Hot answers tagged grammar
http://en.wikipedia.org/wiki/Contraction_%28grammar%29#Chinese gives the following (just copied it in): 諸 = 之乎 (In some rarer cases 諸 can also be contraction for 有之乎. 諸 can be used on its own with the meaning of "all, the class of", as in 諸侯 "the feudal lords.") 焉 = 於之 (於之 is never used; only 焉.) 旃 = 之焉 (Rare.) 爰 = 于之 (Rare. The prepositions 於, 于, and 乎 ...
You can say both, but they apply in different situations. 一些 means a small number of countable things. Use it when you would say "some" or "a few" in English. For example: 一些蛋糕 "some cakes" is appropriate to talk about three or four cakes in the bakery window. 一些汽水 "some sodas" is appropriate to talk about a few cans of soda on the table. 一些自行车 "some ...
'Context' stands for the 'environment' / 'background' that an object or event lives in. It could be translated differently depending on context. 它可以依照语境来作具体翻译. .. 在这上下文，这个生词不可以这样用。 / 在当前上下文，这个生词不可以像这样用。 Remarks: In modern Chinese '这' rarely appears alone instead of '这儿' '这里' '这样' '此'. .. You've taken it entirely out of context. ...
仿佛: seem; as if ; just like Example1 : 她工作努力，仿佛不知疲倦似的。 She works hard as if she never knew fatigue . Example2 : 无论我提议什么事，她仿佛都不愿干。She doesn't seem to want to do anything i suggest. Example3 : 她她如此美丽，仿佛就像个天使。 She so beautiful just like an angel.
余入宫为奴，盖因唐诗酒色。今上昏庸，诸子腐败，皆不足爱也。 @倪阔乐's answer looks like a machine translation of the original English text. Ancient Chinese people don't talk like that. "情" is emotion, not sex. "腐產" as rotten offspring? Not even close.
爽 clear, example:(idioms) 神清气爽 wise, example: 兹心不爽，而昏乱百度。——《左传·昭公元年》 cheerful, example: 温豪爽有风慨。——《晋书·桓温传》 v. make error, example: 女也不爽，士贰其行。——《诗·卫风·氓》 v. break one's word, example: 郭伋还州，尚不欺于童子； 文侯校猎，宁爽约于虞人。—— 李商隐《为张周封上杨相公启》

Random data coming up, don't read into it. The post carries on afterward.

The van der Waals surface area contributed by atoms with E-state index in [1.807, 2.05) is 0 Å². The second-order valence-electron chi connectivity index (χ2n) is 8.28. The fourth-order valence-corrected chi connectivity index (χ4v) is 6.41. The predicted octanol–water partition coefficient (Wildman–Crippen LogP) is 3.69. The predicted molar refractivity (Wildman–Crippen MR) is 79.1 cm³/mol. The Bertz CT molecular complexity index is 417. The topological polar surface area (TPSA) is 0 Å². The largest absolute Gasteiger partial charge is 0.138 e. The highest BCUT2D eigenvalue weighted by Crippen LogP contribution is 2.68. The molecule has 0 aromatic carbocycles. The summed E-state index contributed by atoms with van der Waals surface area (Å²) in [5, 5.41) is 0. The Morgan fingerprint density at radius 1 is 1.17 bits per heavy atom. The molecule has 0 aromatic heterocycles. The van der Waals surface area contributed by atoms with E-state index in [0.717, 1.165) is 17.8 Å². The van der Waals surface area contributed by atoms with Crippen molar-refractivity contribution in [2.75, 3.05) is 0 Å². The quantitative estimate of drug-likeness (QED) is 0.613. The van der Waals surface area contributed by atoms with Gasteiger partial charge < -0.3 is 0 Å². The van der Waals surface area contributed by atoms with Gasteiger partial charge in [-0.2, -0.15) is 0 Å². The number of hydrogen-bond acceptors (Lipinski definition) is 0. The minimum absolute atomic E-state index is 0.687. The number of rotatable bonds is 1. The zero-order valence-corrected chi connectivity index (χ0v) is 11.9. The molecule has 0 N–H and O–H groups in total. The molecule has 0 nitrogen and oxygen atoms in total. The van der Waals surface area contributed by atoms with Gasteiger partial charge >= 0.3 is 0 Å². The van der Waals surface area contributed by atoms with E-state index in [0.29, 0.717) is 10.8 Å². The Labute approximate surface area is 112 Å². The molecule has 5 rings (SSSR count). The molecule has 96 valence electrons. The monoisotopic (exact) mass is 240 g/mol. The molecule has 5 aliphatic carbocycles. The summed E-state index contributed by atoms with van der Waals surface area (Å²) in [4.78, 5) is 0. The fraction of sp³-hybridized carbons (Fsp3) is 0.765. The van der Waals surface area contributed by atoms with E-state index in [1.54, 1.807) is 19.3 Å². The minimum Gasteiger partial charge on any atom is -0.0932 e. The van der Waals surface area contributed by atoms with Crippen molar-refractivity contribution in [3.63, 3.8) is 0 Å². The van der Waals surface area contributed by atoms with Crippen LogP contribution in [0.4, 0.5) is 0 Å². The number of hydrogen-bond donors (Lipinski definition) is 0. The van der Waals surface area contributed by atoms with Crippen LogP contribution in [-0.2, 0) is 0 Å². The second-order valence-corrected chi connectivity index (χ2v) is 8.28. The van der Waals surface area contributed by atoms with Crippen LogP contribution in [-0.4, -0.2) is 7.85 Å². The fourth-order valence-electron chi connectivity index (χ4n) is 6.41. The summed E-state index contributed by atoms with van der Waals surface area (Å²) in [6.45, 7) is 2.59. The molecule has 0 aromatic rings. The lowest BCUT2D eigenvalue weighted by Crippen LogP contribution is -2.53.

@daniel and @user3835327 have provided enough information on the usage of 仿佛. Your understanding of the sentence doesn't seem to be on spot. It says: ...I have been living there for too long, just like a tree rooted to this land (so that we became inseparable).
In modern Chinese 爽 is usually for 'bright' (possibly following the four fires in structure) 爽 = bright, clear, comfortable eg, 舒爽, 爽朗, 爽快 Also note one of it's ancient meaning of 'differ' extends nowadays. 爽 = differ, deviate eg, 爽约, 屡试不爽
As answered by Noir, "一般上" looks a bit weird to me as well, while I'm a native Chinese speaker. Generally/Usually, we use "一般来说", "一般而言" or "通常来说" in this context (right, here is a best practice for "一般来说") (Chinese for my last sentence) 一般来说，在这种上下文环境里我们使用"一般来说", "一般而言"或者"通常来说"。
爾/尔 in Classical Chinese can be used similarly to 然, roughly meaning "thus/so/in such a manner", changing the word to which it's suffixed into an adverb. Here's an example from Mencius 孟子 we can analyze: 一簞食，一豆羹：得之則生，弗得則死。嘑爾而與之，行道之人弗受；蹴爾而與之，乞人不屑也。 My attempt at a faithful English translation: A basket of rice, a platter of soup: with them one ...
Yes it's fine. 一 = over, across all. 般 = kind, sort. 一般 = general(ly), usual(ly), normal(ly)
Only top voted, non community-wiki answers of a minimum length are eligible